*In vivo*anomalous diffusion and weak ergodicity breaking of lipid granules. Phys. Rev. Lett. 106, 048103 (2011). [PubMed] - Barkai E., Garini Y. & Metzler R. Strange kinetics of single molecules in living cells. Phys. Today 65, 29–35 (2012).
- Meroz Y. & Sokolov I. M. A toolbox for determining subdiffusive mechanisms. Phys. Rep. 573, 1–29 (2015).
- Saxton M. J. A biological interpretation of transient anomalous subdiffusion. I. Qualitative model. Biophys. J. 92, 1178–1191 (2007). [PubMed]
- Ghosh A., Chikkadi V., Schall P. & Bonn D. Connecting structural relaxation with the low frequency modes in a hard-sphere colloidal glass. Phys. Rev. Lett. 107, 188303 (2011). [PubMed]
- Hunter G. L. & Weeks E. R. The physics of the colloidal glass transition. Rep. Prog. Phys. 75, 066501 (2012). [PubMed]
- Hanes R. D., Dalle-Ferrier C., Schmiedeberg M., Jenkinsa M. C. & Egelhaaf S. U. Colloids in one dimensional random energy landscapes. Soft Matter 8, 2714–2723 (2012).
- Smith P. R., Morrison I. E., Wilson K. M., Fernández N. & Cherry R. J. Anomalous diffusion of major histocompatibility complex class I molecules on heLa cells determined by single particle tracking. Biophys. J. 76, 3331–3344 (1999). [PubMed]
- Martin D. S., Forstner M. B. & Käs J. A. Apparent subdiffusion inherent to single particle tracking. Biophys. J. 83, 2109 (2002). [PubMed]
- Soula H., Caré B., Beslon G. & Berry H. Anomalous versus slowed-down Brownian diffusion in the ligand-binding equilibrium. Biophys. J. 105, 2064–2073 (2013). [PubMed]
- Wong I. Y. et al. . Anomalous diffusion probes microstructure dynamics of entangled F-actin networks. Phys. Rev. Lett. 92, 178101 (2004). [PubMed]
- Bauer M., Valiullin R., Radons G. & Kärger J. How to compare diffusion processes assessed by single-particle tracking and pulsed field gradient nuclear magnetic resonance. J. Chem. Phys. 135, 144118 (2011). [PubMed]
- Heidernätsch M., Bauer M. & Radons G. Characterizing N-dimensional anisotrpic Brownian motion by the distribution of diffusivities. J. Chem. Phys. 139, 184105 (2013). [PubMed]
- Pralle A., Keller P., Florin E. L., Simons K. & Hörber J. K. Sphingolipid-cholesterol rafts diffuse as small entities in the plasma membrane of mammalian cells. J. Cell Biol. 148, 997–1008 (2000). [PMC free article] [PubMed]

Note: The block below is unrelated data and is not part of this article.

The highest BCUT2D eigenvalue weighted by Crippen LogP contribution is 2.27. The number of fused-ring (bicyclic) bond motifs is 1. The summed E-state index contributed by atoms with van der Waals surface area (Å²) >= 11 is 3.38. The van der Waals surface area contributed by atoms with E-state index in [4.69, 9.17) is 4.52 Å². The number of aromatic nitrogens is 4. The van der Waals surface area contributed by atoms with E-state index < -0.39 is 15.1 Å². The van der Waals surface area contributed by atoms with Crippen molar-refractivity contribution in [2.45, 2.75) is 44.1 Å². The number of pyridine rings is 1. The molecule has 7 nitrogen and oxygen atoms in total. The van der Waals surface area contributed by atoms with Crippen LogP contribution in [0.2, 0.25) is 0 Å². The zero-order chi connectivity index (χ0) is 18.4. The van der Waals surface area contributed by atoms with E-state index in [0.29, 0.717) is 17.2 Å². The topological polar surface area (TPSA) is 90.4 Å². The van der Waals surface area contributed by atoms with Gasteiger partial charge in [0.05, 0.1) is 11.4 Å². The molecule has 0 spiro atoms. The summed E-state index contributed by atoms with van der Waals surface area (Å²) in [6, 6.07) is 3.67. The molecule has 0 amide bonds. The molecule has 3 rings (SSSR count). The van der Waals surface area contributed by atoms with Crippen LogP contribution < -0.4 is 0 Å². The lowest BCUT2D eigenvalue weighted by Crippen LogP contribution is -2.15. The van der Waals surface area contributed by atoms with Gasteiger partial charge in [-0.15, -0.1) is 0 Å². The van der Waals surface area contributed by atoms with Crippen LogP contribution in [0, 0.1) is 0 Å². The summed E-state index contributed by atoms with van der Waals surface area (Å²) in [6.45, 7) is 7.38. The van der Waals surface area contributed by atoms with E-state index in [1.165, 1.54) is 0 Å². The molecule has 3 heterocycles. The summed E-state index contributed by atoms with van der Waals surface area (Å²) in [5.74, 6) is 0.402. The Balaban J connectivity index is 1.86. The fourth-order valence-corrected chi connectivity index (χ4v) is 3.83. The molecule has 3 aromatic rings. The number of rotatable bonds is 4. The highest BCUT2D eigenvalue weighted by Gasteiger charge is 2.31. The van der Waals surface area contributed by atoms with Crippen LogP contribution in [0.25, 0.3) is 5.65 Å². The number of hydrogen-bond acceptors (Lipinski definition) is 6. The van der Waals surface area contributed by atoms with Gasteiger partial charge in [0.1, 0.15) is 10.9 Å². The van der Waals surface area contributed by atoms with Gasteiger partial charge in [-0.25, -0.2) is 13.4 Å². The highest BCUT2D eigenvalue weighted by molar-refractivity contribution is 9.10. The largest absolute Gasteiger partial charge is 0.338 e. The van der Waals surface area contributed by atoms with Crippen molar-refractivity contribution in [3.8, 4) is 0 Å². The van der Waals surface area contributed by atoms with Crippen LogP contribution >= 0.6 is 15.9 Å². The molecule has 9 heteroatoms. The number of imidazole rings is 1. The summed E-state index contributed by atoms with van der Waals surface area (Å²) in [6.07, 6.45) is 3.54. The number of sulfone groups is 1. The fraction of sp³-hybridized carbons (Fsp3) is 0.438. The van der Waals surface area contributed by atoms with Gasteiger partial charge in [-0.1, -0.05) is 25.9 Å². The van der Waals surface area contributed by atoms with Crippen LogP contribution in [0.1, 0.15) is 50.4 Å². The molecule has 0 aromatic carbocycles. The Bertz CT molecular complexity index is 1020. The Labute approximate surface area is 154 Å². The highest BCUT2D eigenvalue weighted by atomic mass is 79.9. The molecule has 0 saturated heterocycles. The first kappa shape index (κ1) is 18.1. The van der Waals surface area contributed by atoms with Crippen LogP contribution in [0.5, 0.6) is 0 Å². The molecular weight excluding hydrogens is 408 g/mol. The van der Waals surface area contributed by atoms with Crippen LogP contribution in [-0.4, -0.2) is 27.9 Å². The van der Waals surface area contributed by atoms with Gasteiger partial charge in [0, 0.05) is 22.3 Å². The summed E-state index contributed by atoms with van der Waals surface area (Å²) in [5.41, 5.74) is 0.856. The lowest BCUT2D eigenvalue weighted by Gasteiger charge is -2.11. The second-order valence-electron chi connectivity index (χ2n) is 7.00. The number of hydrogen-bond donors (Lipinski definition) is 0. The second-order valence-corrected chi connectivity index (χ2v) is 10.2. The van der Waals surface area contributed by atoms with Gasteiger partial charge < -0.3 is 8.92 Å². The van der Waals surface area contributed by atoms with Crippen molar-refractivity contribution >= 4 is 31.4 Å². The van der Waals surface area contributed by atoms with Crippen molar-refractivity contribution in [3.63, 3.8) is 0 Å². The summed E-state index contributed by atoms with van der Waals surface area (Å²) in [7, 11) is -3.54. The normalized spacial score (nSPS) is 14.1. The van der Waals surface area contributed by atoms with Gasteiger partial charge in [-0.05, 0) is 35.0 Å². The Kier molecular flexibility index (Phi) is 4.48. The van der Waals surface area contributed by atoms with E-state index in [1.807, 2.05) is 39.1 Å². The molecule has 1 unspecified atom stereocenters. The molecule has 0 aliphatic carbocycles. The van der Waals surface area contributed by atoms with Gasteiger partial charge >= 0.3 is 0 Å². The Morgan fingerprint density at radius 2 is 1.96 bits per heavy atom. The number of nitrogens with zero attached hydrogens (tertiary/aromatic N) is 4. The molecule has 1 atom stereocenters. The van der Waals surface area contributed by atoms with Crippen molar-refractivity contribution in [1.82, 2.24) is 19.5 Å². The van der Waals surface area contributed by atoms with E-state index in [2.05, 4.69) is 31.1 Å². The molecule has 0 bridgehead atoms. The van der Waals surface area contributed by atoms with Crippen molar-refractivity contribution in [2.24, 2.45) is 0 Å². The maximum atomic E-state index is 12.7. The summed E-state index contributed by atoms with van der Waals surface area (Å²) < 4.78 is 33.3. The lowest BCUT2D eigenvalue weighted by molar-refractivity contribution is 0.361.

- Simons K. & Ehehalt R. Cholesterol, lipid rafts, and disease. J. Clin. Invest. 110, 597–603 (2002). [PMC free article] [PubMed]
- Veatch S. L. et al. . Critical fluctuations in plasma membrane vesicles. ACS Chem. Biol. 3, 287–293 (2008). [PubMed]
- Heberle F. A. et al. . Bilayer thickness mismatch controls domain size in model membranes. J. Am. Chem. Soc. 135, 6853–6859 (2013). [PubMed]
- Novikov D. S., Fieremans E., Jensen J. H. & Helpern J. A. Random walks with barriers. Nat. Phys. 7, 508–514 (2011). [PMC free article] [PubMed]
- Gowrishankar K. et al. . Active remodeling of cortical actin regulates spatiotemporal organization of cell surface molecules. Cell 149, 1353–1367 (2012). [PubMed]
- Luo W. W. et al. . Analysis of the local organization and dynamics of cellular actin networks. J. Cell. Biol. 202, 10571073 (2013). [PMC free article] [PubMed]
- Guo M. et al. . Probing the stochastic, motor-driven properties of the cytoplasm using force spectrum microscopy. Cell 158, 822–832 (2014). [PMC free article] [PubMed]
- Parry B. R. et al. . The Bacterial cytoplasm has glass-like properties and is fluidized by metabolic activity. Cell 156, 1–12 (2014). [PMC free article] [PubMed]
- Brangwynne C. P., Koenderink G. H., MacKintosh F. C. & Weitz D. A. Cytoplasmic diffusion: molecular motors mix it up. J. Cell. Biol. 183, 583–587 (2008). [PMC free article] [PubMed]
- Prost J., Jülicher F. & Joanny J. F. Active gel physics. Nat. Phys 11, 111–117 (2015).
- Unwin N. Neurotransmitter action: opening of ligand-gated ion channels. Cell Suppl. 72, Suppl 31–41 (1993). [PubMed]
- Peng H. B., Baker L. P. & Chen Q.
Tissue culture of
*Xenopus*neurons and muscle cells as a model for studying synaptic induction. Methods Cell Biol. 36, 511–526 (1991). [PubMed]

Articles from Nature Communications are provided here courtesy of **Nature Publishing Group**

PubMed Central Canada is a service of the Canadian Institutes of Health Research (CIHR) working in partnership with the National Research Council's national science library in cooperation with the National Center for Biotechnology Information at the U.S. National Library of Medicine(NCBI/NLM). It includes content provided to the PubMed Central International archive by participating publishers. |